Lauren Gow talks to internal and external experts about the region’s fragmented market, the challenges this poses and how they will be overcome


Justin Balcombe

Justin Balcombe, Head of insurance for MENA, Ernst & Young


Starting with the rest of the landscape [outside the Gulf Cooperation Council (GCC)], there aren’t any regulations to write home about.

But when you look at the level of insurance penetration in the rest of the Middle East, we are probably only looking at markets like Morocco and Algeria, where at least there is good penetration and they have an understanding that is equivalent to the FSA.

But the insurance market for GCC is very different.


As far as harmonisation goes, the challenge that the regions have got - which they are addressing - is that if I buy a motor policy in Dubai and I want to drive to Saudi, I need to drive through three countries and, by law, I need to have a policy in each country, which is crazy.

You don’t need to do that in the EU, so there already exists a mechanism for this, but it should be discussed more at a communal federal level across the GCC countries.

It’s not that they are not doing anything, because they are, but as ever the speed at which they are implementing this is certainly not fast enough, given the exceptionally fast growth of insurance in the region and the fact that the appetite for insurance is only increasing.


Doing business there isn’t for the faint-hearted, but the Middle East is in a far better position than some of the other global economies.

People judge it by the news coverage, but it isn’t like that at all.

The countries are reasonably financially stable, though no one is immune from the global events.

They have the benefit of lack of heavy regulations, lack of huge financial exposure and having natural resources in the region.

Each region has its fair share of issues, but it has always been able to transit through that.

The next 10 years are very exciting times for them, including integration across the region. That is going to offer huge potential.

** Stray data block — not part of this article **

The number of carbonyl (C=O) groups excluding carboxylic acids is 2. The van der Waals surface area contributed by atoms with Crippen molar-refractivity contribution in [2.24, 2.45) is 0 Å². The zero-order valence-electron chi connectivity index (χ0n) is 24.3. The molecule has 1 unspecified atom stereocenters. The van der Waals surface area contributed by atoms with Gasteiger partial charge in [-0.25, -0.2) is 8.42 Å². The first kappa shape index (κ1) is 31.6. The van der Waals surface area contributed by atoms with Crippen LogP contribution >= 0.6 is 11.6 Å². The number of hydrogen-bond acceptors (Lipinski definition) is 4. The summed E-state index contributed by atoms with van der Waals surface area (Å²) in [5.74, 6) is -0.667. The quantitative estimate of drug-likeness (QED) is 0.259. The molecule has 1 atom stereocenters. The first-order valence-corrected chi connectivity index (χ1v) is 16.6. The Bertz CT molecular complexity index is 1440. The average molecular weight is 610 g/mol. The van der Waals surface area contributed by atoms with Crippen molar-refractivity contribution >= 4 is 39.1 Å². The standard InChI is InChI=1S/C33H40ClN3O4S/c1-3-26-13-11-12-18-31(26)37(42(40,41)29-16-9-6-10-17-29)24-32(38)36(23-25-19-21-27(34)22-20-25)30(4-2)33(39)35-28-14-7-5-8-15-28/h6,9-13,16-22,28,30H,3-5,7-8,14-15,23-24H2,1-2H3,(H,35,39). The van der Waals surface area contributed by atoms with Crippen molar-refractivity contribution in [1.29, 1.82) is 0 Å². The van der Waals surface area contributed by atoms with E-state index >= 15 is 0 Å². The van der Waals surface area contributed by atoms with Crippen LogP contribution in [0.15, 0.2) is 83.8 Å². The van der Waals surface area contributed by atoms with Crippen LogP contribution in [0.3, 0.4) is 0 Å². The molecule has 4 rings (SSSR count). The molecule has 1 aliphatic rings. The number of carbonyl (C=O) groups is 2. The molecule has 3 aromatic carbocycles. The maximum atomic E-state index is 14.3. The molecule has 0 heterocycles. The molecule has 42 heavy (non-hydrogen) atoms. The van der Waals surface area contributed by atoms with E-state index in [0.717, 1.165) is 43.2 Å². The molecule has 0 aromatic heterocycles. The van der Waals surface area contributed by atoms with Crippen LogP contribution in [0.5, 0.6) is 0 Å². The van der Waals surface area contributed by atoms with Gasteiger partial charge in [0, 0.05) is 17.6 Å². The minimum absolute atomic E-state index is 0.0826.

David Guest

David Guest, war terrorism and political violence underwriter, Hiscox


Compared to some of the regulation that we have in more developed parts of the world, where it is never-ending, life is quite simple.

Simple is good sometimes. I wouldn’t say at the moment there are any regulatory drawbacks as a Lloyd’s operator.

There are different challenges in different areas, but regulation is not one of them.


There is an operating environment challenge and a policy challenge.

The business that we do in the Middle East has gone from somewhere around 6% of our portfolio to aro

und 15%, and that is driven predominantly by a lot of new clients coming in, some price increases and, for some existing clients, we are selling a broader product.

What we have seen in the past year is that 90% of our policies sold in Egypt were terrorism only; now 90% are political violence ones.

We have seen clients look at what has happened.

A lot would have read their wording for the first time, talking with their brokers and buying a broader coverage that can encompass all of the challenges that we have seen in Egypt, Libya and Tunisia.


What we saw in Egypt last year was a resurgence of 18th or 19th century terms such as insurrection, rebellion and revolution.

While these might sound anachronistic, they all have very precise legal definitions that exist as exclusions on most policies and within political violence coverages.

The scale of what was happening in Egypt and the intent behind it means real challenges for our clients.

Those two words ‘insurrection’ and ‘rebellion’ are excluded under all property and terrorism policies.

Clients have to be aware that we are in this brave new world now, where populations around the globe are fighting to have their lives under their own control.

But for clients in those places, the perils that can operate now have mostly been excluded from all the policies they have bought in the past.